Next, there are several detailed sections for past personal medical history, rheumatologic (arthritis) history, previous operations, and the obligatory family health history.  This time, I am glad to see that there are at least twelve lines for medications, grateful I will only have to double up on some of the lines.  If I write small, I think can probably list all my current prescriptions in that space.  Oh, no, the second column asks for doses, strength, how long I have taken each medication, and how much they help, “a lot, some, not at all, and not sure.”  I decided to guess a little for medications I have taken so long that I don’t even think about the dose any longer or remember when I started taking them.

My date guessing centers around trying to remember the major sequences of milestone health events in connection to which house I lived in, the births of my children, their ages when we moved, their graduation from high school, marriages and when certain lupus flares and major changes in treatment happened, and dates of major accidents, hospitalizations and surgeries.  This is not an exact science, but I am giving it my all out best to be as correct as possible.  Somewhere in the middle of all the guessing, I wonder if the exact answers even matter to this doctor.  Are estimates good enough?  Probably!

Medications

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Checklist of past medications

Then comes the list of past medications.  I am very relieved to see that the rheumatologist has given some thoughtful courtesy into the design of the form, listing forty common rheumatology drugs, so I check off about 1/3 of them.  I realize there are many that I have completely forgotten about until now, ones that I have taken in my seemingly ancient treatment history.  It is getting hard to remember how long ago I took some of the drugs, so I find myself guessing, hoping again that my new doctor is not big on exact details.  Just like studying history in school, I like the idea that the concepts are important, not the exact dates!

I look up at the clock and realize I have already been filling out the forms for over twenty minutes.  My appointment is scheduled for ten minutes from now, and I have three more pages to fill out.  I can see this will take a while!  I can imagine I will still be working on finishing these forms while I am waiting in the examining room.  I remember the receptionist had told me to arrive a few minutes early, and now am chuckling to myself she should have said a couple of hours!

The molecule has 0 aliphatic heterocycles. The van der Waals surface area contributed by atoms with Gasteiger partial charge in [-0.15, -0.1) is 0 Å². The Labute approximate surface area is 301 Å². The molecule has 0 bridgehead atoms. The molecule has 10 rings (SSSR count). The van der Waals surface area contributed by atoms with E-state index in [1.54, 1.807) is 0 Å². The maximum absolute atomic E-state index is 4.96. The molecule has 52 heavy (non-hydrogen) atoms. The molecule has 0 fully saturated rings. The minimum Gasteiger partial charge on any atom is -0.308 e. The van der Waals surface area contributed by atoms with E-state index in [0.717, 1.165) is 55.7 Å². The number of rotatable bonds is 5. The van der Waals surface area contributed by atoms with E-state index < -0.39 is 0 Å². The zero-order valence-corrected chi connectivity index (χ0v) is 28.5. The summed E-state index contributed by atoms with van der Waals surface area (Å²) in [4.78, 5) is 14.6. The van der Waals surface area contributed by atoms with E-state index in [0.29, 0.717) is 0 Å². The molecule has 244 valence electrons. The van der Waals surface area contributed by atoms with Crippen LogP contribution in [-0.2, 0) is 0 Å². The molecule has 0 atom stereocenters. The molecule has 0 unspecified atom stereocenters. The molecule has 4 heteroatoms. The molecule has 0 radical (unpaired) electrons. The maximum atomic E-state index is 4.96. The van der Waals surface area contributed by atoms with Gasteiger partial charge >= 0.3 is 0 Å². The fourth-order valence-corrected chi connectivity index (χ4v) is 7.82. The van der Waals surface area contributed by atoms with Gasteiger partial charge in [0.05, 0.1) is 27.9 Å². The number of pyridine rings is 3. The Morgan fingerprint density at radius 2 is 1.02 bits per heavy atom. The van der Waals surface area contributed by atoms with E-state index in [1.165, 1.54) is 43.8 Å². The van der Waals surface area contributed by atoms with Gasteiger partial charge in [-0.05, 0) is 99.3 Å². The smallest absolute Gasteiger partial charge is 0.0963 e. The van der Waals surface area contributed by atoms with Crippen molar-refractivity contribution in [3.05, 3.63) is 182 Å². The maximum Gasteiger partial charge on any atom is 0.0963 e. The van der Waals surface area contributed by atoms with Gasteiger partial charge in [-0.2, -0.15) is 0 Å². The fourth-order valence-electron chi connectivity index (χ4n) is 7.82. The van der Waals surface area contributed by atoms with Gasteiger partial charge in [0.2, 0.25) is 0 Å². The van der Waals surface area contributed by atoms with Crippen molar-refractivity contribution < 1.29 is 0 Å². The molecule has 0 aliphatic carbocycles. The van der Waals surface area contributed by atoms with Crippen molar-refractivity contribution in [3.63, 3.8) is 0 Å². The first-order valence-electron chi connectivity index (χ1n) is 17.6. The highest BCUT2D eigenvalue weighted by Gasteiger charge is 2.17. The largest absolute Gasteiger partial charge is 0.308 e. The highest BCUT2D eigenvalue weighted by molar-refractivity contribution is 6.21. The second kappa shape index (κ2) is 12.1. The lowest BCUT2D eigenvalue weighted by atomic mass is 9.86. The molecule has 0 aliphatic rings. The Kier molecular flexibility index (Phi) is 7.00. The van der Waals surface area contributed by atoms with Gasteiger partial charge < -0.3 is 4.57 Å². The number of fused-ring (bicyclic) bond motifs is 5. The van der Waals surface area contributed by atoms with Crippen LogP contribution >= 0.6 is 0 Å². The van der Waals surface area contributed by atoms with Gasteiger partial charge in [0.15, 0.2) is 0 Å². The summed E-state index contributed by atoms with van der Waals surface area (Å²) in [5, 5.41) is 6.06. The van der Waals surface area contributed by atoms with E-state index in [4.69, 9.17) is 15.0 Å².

I check  off the boxes for eight of the twenty-four past conditions I have had, and list my six previous surgeries, one transfusion and one other serious injury.  Then after all the histories, is almost a whole page about medications, present and past.

Lifestyle, exercise, more details…

Lifestyle, exercise & details

Then,  a few dreaded lifestyle sections asking about special diets, regular exercise habits, social history, home conditions, education and employment history.  I find myself amused at the level of detail asked in these sections, wondering if I should make these up for the fun of it.  Does the doctor really care if I was unwise enough to smoke twice a day between ages twelve and fourteen?  My integrity weighs in and I tell the truth, answering for the year “early teens.”  I realized I take all these questions much more seriously than any normal person would or should, but then, that’s the real me with the pen in my hands, not my healthier “wanna be.”

What are they really asking for?

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What answer do they really want?

A last, I get to the last page!  I am staring at a full four column sheet of categorized check boxes, listing seemingly every possible health symptom or malady, grouped by labeled categories for each bodily system.  It seems like I answered this a couple of pages earlier, but since there is a longer list to choose from here, there must be a different reason for this question.

The instructions say to “mark any of those problems which apply to you.”  Does that mean that have EVER applied to me, RECENTLY applied to me, USUALLY apply to me, or should I really check off all the things that have happened at any time in the broad expanse of my entire health landscape?